Saturday, March 12, 2005

The alleged accused suspected suspect is in custody

I'm very glad he's in custody. But I'm not commenting on the case itself, I'm commenting on the news coverage.

Yesterday on the radio I heard the newsman refer to Brian Nichols, the guy who murdered three people at an Atlanta courthouse in front of a bunch of horrified witnesses, as the "alleged" killer. Today, watching both CNN and Fox News announce the good news that he's been captured, there it was again, "alleged" and "suspect."

If this particular set of circumstances isn't enough to allow us to refer to him as a killer and not a suspect, I don't know what would be. But language has become so neutered, and journalists so hesitant, that this sort of careful weasel language has become commonplace.

Commonplace? Yes. I checked. You can check, too, if you're interested--I won't bore you by going through the all details, but they're there. Typical was yesterday's Boston Globe article: "A huge manhunt swung into motion across the Southeast yesterday as officers searched for a rape suspect accused of overpowering a sheriff's deputy in an Atlanta courthouse and then using her gun to kill a judge, a court stenographer, and a second sheriff's deputy who had chased the alleged assailant into the street." It's true that Nichols is a rape suspect (although, somehow, I'm starting to believe the guy just might be a tad guilty of that crime, too). But he's certainly not just accused of overpowering a sheriff's deputy, nor did the second sheriff's deputy chase the alleged assailant. By that time the guy was very much an actual assailant.

The New York Times and LA Times exhibited similar back-and-forth confusion. But this is most definitely not just about the liberal press; not at all. The wording is pervasive. The NY Post's lead article today is headlined "Police capture Atlanta slayings suspect," and its first line begins, "A man accused of killing three people at a courthouse..."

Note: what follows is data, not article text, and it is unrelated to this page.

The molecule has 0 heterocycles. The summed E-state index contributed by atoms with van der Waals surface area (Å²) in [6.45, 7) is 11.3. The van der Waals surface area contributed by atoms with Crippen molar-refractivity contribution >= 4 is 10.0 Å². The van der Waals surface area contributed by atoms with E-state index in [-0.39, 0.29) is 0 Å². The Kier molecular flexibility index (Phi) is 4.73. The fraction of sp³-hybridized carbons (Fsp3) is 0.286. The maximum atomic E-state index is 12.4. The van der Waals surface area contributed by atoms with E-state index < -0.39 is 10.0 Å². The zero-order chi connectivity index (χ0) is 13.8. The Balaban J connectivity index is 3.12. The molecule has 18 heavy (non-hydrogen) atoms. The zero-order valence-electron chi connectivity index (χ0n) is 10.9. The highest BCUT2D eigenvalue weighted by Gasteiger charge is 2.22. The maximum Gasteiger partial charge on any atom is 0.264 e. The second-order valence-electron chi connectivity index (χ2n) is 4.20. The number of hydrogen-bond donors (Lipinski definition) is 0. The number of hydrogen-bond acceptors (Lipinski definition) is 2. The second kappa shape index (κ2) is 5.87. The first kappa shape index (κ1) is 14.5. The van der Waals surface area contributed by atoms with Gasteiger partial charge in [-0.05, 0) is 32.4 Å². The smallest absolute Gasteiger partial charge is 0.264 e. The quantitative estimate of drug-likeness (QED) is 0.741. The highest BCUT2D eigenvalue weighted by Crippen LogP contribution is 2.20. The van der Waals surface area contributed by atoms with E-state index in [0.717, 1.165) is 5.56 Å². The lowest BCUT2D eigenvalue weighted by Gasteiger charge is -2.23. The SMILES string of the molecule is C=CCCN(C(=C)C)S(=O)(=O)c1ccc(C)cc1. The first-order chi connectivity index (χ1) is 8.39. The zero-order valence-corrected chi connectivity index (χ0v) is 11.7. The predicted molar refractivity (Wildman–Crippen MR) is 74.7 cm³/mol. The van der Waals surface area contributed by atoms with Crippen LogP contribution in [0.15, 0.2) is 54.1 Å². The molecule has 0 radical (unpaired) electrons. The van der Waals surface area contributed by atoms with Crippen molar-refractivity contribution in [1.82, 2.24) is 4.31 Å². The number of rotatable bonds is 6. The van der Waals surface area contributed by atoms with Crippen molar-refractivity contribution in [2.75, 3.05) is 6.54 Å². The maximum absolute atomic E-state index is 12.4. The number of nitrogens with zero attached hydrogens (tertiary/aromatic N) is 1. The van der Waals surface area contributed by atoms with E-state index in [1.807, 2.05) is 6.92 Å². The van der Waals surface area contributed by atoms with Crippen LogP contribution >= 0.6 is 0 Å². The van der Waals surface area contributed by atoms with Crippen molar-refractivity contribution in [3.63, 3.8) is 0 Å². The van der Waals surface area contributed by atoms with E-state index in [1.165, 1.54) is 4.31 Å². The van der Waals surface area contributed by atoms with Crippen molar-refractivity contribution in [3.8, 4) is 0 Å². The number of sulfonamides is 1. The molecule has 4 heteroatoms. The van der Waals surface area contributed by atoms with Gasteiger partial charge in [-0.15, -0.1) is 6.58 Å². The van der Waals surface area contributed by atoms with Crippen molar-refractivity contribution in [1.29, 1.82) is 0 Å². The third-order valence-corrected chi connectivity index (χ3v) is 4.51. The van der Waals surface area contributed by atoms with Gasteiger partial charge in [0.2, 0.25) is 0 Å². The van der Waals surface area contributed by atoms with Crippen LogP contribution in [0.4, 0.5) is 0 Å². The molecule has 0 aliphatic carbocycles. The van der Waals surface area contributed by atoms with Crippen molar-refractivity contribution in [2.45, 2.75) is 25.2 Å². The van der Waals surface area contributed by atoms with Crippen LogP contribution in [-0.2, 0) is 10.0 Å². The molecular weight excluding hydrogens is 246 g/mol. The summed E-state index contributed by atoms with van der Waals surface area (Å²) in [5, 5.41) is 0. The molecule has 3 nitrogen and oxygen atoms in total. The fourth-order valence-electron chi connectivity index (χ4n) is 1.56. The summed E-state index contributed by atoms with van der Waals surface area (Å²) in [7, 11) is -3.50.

Why do these writers bend over backwards to avoid stating that Nichols murdered these people, when the fact is not in dispute? Is it simply habit? Is it fear of legal proceedings against the journalist for false accusations, as I suspect? What gives?

I did some research into the subject, but all I could find online was this eminently sensible set of guidelines for radio reporters, which discourages the overuse of hedgey words such as "alleged" and suggests the use of phrases such as "witnesses say" or "police say." Sounds simple, doesn't it? This is a solution to the problem that makes sense to me, protecting both the "suspects" and protecting the journalists. These phrases are in fact used intermittently in these articles, but they don't seem to be used anywhere near as consistently as common sense and the guidelines would suggest they should be.

Another thing. All of us probably wondered, when we heard the news of the murders, why Nichols wasn't handcuffed as a security measure as he was going into the courtroom. Turns out that he was not allowed to be handcuffed in order to protect him from looking bad in front of the jurors and thus prejudicing them against him. It would appear to me that a defendant who had already been caught going into court with hidden knives, as was true of Nichols, should be considered to have waived that right. But maybe that's just me.

Well, as I said, I'm very glad he's in custody. It must have been frightening to have been anywhere near the Atlanta area yesterday.